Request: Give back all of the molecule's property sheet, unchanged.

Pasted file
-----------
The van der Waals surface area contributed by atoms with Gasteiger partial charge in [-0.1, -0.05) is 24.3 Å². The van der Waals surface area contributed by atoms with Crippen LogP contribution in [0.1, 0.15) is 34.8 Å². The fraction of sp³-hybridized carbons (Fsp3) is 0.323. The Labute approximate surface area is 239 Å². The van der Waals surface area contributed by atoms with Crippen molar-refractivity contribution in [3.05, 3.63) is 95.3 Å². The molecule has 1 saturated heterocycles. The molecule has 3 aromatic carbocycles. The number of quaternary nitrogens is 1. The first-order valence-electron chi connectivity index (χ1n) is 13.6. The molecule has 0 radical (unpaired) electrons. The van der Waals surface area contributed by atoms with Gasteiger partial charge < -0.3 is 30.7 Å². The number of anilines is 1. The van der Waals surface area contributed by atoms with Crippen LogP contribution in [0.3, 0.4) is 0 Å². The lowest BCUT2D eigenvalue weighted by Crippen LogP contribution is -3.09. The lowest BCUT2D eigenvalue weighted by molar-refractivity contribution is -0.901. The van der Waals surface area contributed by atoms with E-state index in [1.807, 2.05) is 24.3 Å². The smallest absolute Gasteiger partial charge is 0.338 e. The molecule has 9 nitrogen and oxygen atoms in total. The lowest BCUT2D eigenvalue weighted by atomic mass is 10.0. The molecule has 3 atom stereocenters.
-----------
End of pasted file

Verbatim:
The van der Waals surface area contributed by atoms with Gasteiger partial charge in [-0.1, -0.05) is 24.3 Å². The van der Waals surface area contributed by atoms with Crippen LogP contribution in [0.1, 0.15) is 34.8 Å². The fraction of sp³-hybridized carbons (Fsp3) is 0.323. The Labute approximate surface area is 239 Å². The van der Waals surface area contributed by atoms with Crippen molar-refractivity contribution in [3.05, 3.63) is 95.3 Å². The molecule has 1 saturated heterocycles. The molecule has 3 aromatic carbocycles. The number of quaternary nitrogens is 1. The first-order valence-electron chi connectivity index (χ1n) is 13.6. The molecule has 0 radical (unpaired) electrons. The van der Waals surface area contributed by atoms with Gasteiger partial charge < -0.3 is 30.7 Å². The number of anilines is 1. The van der Waals surface area contributed by atoms with Crippen LogP contribution in [0.3, 0.4) is 0 Å². The lowest BCUT2D eigenvalue weighted by Crippen LogP contribution is -3.09. The lowest BCUT2D eigenvalue weighted by molar-refractivity contribution is -0.901. The van der Waals surface area contributed by atoms with E-state index in [1.807, 2.05) is 24.3 Å². The smallest absolute Gasteiger partial charge is 0.338 e. The molecule has 9 nitrogen and oxygen atoms in total. The lowest BCUT2D eigenvalue weighted by atomic mass is 10.0. The molecule has 3 atom stereocenters.